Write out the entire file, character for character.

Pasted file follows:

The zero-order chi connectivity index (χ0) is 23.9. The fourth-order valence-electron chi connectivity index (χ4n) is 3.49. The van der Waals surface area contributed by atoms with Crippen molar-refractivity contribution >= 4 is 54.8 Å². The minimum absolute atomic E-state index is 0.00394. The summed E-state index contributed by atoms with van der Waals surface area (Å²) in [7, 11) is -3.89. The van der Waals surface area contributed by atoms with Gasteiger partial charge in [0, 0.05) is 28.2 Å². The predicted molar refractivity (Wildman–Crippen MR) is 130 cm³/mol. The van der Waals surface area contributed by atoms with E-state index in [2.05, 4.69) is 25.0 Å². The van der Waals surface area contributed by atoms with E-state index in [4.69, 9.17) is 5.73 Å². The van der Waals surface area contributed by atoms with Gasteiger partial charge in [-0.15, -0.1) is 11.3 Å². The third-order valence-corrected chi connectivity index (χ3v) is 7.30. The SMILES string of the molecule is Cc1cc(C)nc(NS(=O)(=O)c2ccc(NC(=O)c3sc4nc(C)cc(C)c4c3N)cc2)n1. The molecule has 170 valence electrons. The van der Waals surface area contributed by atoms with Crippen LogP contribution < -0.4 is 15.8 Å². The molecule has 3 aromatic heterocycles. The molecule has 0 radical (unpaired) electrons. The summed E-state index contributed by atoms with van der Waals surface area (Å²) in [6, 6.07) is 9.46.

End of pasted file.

The zero-order chi connectivity index (χ0) is 23.9. The fourth-order valence-electron chi connectivity index (χ4n) is 3.49. The van der Waals surface area contributed by atoms with Crippen molar-refractivity contribution >= 4 is 54.8 Å². The minimum absolute atomic E-state index is 0.00394. The summed E-state index contributed by atoms with van der Waals surface area (Å²) in [7, 11) is -3.89. The van der Waals surface area contributed by atoms with Gasteiger partial charge in [0, 0.05) is 28.2 Å². The predicted molar refractivity (Wildman–Crippen MR) is 130 cm³/mol. The van der Waals surface area contributed by atoms with E-state index in [2.05, 4.69) is 25.0 Å². The van der Waals surface area contributed by atoms with E-state index in [4.69, 9.17) is 5.73 Å². The van der Waals surface area contributed by atoms with Gasteiger partial charge in [-0.15, -0.1) is 11.3 Å². The third-order valence-corrected chi connectivity index (χ3v) is 7.30. The SMILES string of the molecule is Cc1cc(C)nc(NS(=O)(=O)c2ccc(NC(=O)c3sc4nc(C)cc(C)c4c3N)cc2)n1. The molecule has 170 valence electrons. The van der Waals surface area contributed by atoms with Crippen LogP contribution < -0.4 is 15.8 Å². The molecule has 3 aromatic heterocycles. The molecule has 0 radical (unpaired) electrons. The summed E-state index contributed by atoms with van der Waals surface area (Å²) in [6, 6.07) is 9.46.